Lepts Magna theater - photo by JasonHawkes.com published in The Telegraph Apr 03 2013

Leptis Magna open air theater facing the Mediterranean – photo by JasonHawkes.com published in The Telegraph  Mar 5 2013

The villa by the sea featured in The Black Scroll was built on this coastline - photo by JasonHawkes.com published in The Telegraph Apr 3 2013

The villa by the sea featured in The Black Scroll was built on this North African coastline – photo by JasonHawkes.com published in The Telegraph Mar 5 2013

The Cardo or main thoroughfare through Leptis Magna down which Elektra was marched after being sold as a slave - photo by JasonHawkes.com published in The Telegraph Apr 03 2013

The Cardo or main thoroughfare through Leptis Magna down which my Elektra was marched after being sold as a slave – photo by JasonHawkes.com published in The Telegraph Mar 5 2013

click link for more aerial photos of Leptis Magna, Sabratha and Tripoli by Jason Hawke published in The Telegraph Apr 03 2013: http://www.telegraph.co.uk/culture/culturepicturegalleries/9909936/Roman-ruins-in-Libya-aerial-photographs-by-Jason-Hawkes.html?frame=2500368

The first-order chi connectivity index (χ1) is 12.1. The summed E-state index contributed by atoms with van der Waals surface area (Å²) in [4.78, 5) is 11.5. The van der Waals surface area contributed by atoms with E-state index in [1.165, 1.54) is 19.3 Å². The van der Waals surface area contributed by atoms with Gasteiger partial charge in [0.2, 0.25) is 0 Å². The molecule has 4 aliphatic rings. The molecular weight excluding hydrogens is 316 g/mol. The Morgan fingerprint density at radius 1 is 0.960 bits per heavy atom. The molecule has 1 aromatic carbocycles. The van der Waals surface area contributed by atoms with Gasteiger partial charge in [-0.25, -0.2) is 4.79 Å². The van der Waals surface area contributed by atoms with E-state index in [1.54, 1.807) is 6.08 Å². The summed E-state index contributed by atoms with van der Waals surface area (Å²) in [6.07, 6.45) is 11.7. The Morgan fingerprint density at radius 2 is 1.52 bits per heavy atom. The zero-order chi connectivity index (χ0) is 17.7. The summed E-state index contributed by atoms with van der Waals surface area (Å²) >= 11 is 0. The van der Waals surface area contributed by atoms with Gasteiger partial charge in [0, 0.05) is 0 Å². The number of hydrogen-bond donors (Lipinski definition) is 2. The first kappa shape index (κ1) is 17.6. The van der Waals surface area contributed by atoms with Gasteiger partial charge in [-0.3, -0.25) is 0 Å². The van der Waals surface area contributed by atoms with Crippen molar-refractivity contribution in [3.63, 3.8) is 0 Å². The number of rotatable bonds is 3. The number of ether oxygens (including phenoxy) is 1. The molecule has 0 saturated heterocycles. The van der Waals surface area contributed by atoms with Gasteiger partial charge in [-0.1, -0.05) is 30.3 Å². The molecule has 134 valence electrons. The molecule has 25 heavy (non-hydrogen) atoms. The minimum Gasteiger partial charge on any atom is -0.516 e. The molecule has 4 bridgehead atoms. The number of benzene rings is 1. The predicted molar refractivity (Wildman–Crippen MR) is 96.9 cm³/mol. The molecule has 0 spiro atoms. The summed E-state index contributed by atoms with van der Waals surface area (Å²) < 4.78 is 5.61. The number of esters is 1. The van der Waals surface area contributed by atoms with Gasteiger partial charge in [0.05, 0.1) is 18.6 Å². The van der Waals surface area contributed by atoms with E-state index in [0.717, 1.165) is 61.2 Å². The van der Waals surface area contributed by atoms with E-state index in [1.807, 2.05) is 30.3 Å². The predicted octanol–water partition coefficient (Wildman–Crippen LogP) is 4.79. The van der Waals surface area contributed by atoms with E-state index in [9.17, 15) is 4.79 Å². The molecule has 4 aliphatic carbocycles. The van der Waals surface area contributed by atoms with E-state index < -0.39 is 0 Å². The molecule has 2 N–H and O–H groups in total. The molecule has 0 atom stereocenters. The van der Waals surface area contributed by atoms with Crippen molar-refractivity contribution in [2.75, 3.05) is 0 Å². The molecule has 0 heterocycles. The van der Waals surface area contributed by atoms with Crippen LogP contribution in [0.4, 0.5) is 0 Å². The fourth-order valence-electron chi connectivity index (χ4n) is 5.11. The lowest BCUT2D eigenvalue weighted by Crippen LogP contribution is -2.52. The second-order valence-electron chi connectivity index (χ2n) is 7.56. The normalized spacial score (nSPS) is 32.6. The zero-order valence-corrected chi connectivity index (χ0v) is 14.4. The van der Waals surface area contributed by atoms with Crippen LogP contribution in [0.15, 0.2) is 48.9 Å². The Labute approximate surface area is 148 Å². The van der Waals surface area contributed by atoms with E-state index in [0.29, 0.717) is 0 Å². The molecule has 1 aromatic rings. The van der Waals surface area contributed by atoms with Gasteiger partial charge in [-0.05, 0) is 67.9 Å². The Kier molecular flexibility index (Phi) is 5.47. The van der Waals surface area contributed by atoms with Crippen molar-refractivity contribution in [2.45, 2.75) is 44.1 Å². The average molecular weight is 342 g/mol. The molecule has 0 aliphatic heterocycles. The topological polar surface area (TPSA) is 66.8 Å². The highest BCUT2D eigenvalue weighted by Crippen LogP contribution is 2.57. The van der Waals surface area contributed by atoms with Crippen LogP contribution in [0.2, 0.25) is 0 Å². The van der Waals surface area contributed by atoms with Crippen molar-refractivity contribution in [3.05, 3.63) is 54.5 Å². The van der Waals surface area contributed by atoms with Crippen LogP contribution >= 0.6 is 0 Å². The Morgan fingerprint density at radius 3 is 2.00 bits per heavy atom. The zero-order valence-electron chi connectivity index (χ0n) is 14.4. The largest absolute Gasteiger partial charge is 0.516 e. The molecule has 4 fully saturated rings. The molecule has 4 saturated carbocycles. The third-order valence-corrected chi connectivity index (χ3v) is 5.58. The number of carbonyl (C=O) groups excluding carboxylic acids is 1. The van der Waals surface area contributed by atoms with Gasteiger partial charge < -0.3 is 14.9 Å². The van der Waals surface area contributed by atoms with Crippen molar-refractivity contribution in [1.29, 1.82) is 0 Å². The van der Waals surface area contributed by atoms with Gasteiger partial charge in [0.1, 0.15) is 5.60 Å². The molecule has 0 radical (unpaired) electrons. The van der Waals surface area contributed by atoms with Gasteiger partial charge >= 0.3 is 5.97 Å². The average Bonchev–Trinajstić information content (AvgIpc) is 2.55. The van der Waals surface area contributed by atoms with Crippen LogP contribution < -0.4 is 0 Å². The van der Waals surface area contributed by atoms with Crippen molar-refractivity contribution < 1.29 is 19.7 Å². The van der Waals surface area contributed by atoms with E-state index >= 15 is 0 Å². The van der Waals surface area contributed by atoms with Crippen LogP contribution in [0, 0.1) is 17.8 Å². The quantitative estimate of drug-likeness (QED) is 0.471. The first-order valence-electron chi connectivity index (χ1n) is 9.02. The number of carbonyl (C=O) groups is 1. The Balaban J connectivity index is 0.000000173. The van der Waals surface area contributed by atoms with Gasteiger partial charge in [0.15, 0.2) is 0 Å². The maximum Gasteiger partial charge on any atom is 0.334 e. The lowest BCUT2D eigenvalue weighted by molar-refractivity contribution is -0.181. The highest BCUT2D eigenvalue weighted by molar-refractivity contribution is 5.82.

April 3, 2013 at 5:07 pm 1 comment

Standing up to write The Black Scroll

Here's where I'm writing The Black Scroll. Notice my makeshift high desk so I can stand?

Here’s where I’m writing The Black Scroll. Notice my makeshift high desk so I can stand?

Doesn’t look very glamorous, and not my greatest photography, but here’s a shot of my workstation for writing The Black Scroll.

Hope you’ll notice the height and no chair. After some back problems from sitting in front of a computer all day, I elected to write standing up.

I’ll admit it took a little getting used to, but I seem to have come over the hump. My brain’s working; the Muses are singing.